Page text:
Nebraska September 30, 2016
Step Inside This Quaint Nebraska Town With Only One Traffic Light
Close enough to Lincoln and Omaha to be a bedroom community, yet far enough away to feel like a rural small town, is Wahoo. This little Saunders County town is home to just over 4,500 people and has a lot more to offer than its size may imply.
In a state where 89 percent of towns have 3,000 or fewer residents, it's not hard at all to find a town with just one traffic light - or even none at all. But you know that saying about someone from small-town Nebraska, "They come from a one-stoplight town"? It's literally true of Wahoovians.
You'll find it at this intersection, outside of the Saunders County Courthouse at 5th and Chestnut. But the one traffic light far from defines this vibrant community. It may be small, but Wahoo has a lot going for it.
That courthouse is one of the many examples of fine architecture in Wahoo. The Renaissance Revival-style building has been standing tall since 1904.
This touching memorial to the USS Wahoo - said to have been the most famous submarine of WWII - stands in front of the courthouse. The memorial is just one example of the kind of heart you'll find in Wahoo. Residents here care not only about themselves, but about each other; this a community where you know your neighbors.
The main street is one of those quintessential Nebraska sights, where old storefronts have been updated multiple times with new signage and new decorations. But under it all, you can see a town that is proud to hold onto its history.
Wahoo offers most of the conveniences you'll find in a larger city. Residents aren't lacking for choices when it comes to dining out, and retail stores offer just about everything they need.
There are also plenty of places here for history lovers. The Hanson House, below, was once the home of Pulitzer Prize-winning composer Howard Hanson. It's now a museum dedicated to preserving the memory of Hanson and several other Wahoo natives.
The beautifully preserved Kirchman house is on the National Register of Historic Places as an outstanding example of Queen Anne architecture. You can't tour it, but you can admire it every time you pass by.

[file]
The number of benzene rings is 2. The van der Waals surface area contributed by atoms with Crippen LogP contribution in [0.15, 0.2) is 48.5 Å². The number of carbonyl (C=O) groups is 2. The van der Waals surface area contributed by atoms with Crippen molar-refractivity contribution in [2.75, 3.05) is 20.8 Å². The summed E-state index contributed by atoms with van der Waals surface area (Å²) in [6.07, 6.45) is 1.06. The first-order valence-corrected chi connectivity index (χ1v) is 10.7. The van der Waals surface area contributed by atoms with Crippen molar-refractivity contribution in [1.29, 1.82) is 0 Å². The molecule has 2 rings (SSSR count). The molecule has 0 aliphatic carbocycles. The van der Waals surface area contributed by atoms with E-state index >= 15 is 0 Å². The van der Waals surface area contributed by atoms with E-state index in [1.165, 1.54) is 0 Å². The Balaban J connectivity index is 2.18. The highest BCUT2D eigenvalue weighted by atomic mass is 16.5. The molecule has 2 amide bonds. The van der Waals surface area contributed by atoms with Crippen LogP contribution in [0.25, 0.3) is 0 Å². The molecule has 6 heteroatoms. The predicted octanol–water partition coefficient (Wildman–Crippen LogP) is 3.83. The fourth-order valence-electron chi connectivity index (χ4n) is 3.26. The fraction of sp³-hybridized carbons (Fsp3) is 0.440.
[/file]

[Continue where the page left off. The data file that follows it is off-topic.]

The Wahoo Burlington Depot is also on the National Register of Historic Places. The well-maintained example of a late 19th century train depot was originally built by the Chicago, Burlington and Quincy Railroad.
This old restored caboose, part of the Saunders County Historical Museum, is another callback to the town's railroad history.
But as any fan of the former David Letterman's
Late Show knows, the town's real claim to fame (other than the five famous men named on this sign) was its role as the show's "home office."
The town campaigned hard to get Letterman to name their little town his new headquarters. They made him an admiral in Nebraska's Navy, promised him endless free gifts should he ever visit, and sent him memorable trinkets. The campaigning reached its peak when the town sent Letterman a Ford Pinto with a sofa attached, and two of Wahoo's teenage boys.
They won the comic over, and this little one-traffic-light town gained national attention. That excitement has since died down, and today you’ll find a peaceful, lovely little town where kids still play in the streets and neighbors still know one another’s names.
There are hundreds of other towns in Nebraska where life is so slow that they don’t need more than one traffic light. Which one is your favorite? Tell us about it in the comments.